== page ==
For me, it was the birth of my son. I didn’t have much balance between work and life prior to that; I mostly prioritized work and wanting to make sure everything was done well. I always encouraged my team to maintain that balance because I knew if they didn’t, they would eventually resent the work — but I didn’t adopt the same attitude. However, when my son was born, I realized the importance of being more present for all aspects of my life and that I should be a model for this attitude to the rest of my team.

Harvard Business Review predicts that wellness will become the newest metric employers will use to analyze and to assess their employees’ mental, physical and financial health. How does your organization define wellness, and how does your organization measure wellness?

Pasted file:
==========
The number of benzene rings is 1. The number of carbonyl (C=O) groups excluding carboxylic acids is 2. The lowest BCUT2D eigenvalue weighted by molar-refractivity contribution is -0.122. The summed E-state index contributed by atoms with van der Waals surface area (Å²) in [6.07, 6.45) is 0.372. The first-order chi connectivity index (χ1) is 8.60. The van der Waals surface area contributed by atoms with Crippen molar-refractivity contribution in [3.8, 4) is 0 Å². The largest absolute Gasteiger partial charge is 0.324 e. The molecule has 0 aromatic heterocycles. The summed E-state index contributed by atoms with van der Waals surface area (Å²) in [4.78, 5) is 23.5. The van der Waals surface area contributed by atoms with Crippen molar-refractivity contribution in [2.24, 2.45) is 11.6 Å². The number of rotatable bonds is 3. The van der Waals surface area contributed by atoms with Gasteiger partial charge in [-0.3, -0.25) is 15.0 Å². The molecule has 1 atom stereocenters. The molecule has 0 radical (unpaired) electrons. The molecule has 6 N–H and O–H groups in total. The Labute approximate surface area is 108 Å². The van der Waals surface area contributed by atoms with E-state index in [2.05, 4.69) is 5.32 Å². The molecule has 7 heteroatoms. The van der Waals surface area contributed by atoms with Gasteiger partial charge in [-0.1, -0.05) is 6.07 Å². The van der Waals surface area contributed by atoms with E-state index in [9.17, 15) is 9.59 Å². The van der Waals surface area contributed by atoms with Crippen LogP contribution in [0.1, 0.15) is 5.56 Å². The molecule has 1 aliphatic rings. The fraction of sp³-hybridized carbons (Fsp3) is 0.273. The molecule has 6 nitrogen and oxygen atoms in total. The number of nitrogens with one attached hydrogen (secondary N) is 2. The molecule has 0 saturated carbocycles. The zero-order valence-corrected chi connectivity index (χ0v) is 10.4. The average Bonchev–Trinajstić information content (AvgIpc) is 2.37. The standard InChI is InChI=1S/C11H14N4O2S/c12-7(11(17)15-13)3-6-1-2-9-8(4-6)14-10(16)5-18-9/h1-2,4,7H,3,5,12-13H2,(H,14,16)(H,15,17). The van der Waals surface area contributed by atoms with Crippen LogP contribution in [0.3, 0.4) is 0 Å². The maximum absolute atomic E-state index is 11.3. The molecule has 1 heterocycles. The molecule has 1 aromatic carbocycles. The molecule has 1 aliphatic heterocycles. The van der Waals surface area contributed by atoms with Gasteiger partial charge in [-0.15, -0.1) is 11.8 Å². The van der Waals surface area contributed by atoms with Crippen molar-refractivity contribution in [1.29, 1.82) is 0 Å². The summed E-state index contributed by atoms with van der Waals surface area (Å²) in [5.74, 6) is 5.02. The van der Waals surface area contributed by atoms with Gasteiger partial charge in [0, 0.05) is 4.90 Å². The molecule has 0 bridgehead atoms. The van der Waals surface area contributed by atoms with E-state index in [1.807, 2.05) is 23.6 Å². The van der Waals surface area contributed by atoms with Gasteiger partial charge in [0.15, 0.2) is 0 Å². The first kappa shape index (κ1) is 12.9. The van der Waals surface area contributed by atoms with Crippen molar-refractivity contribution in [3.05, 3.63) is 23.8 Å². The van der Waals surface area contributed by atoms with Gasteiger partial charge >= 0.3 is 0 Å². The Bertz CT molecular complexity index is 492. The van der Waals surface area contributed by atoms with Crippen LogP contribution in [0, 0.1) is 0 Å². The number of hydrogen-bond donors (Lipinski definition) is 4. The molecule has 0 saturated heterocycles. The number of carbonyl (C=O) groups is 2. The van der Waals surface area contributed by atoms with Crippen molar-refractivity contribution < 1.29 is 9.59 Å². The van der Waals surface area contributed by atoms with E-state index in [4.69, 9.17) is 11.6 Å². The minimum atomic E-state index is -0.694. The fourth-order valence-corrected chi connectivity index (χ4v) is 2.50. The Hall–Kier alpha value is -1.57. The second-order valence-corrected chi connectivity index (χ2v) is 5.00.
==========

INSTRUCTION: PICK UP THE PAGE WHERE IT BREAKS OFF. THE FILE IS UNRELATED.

Wellness is ensuring there’s a healthy appreciation and encouragement for proper maintenance and care for one’s — social, mental, physical, spiritual and intellectual needs. Here at NEW, we do our best to make sure our team knows we expect 100% at work, but also to give everyone the flexibility to design their workday around their life priorities. Everyone on our team works hard and meets their objectives / deadlines. As long as we continue to perform, we trust our team to get the work done whenever they need to get it done. In terms of how we measure wellness, we don’t have anything official but we make it a point to temp-check our team’s sentiments every week. Our HR platform also sends a monthly survey out to understand how our team members are feeling about their work, so we can identify red flags and institute improvements where possible.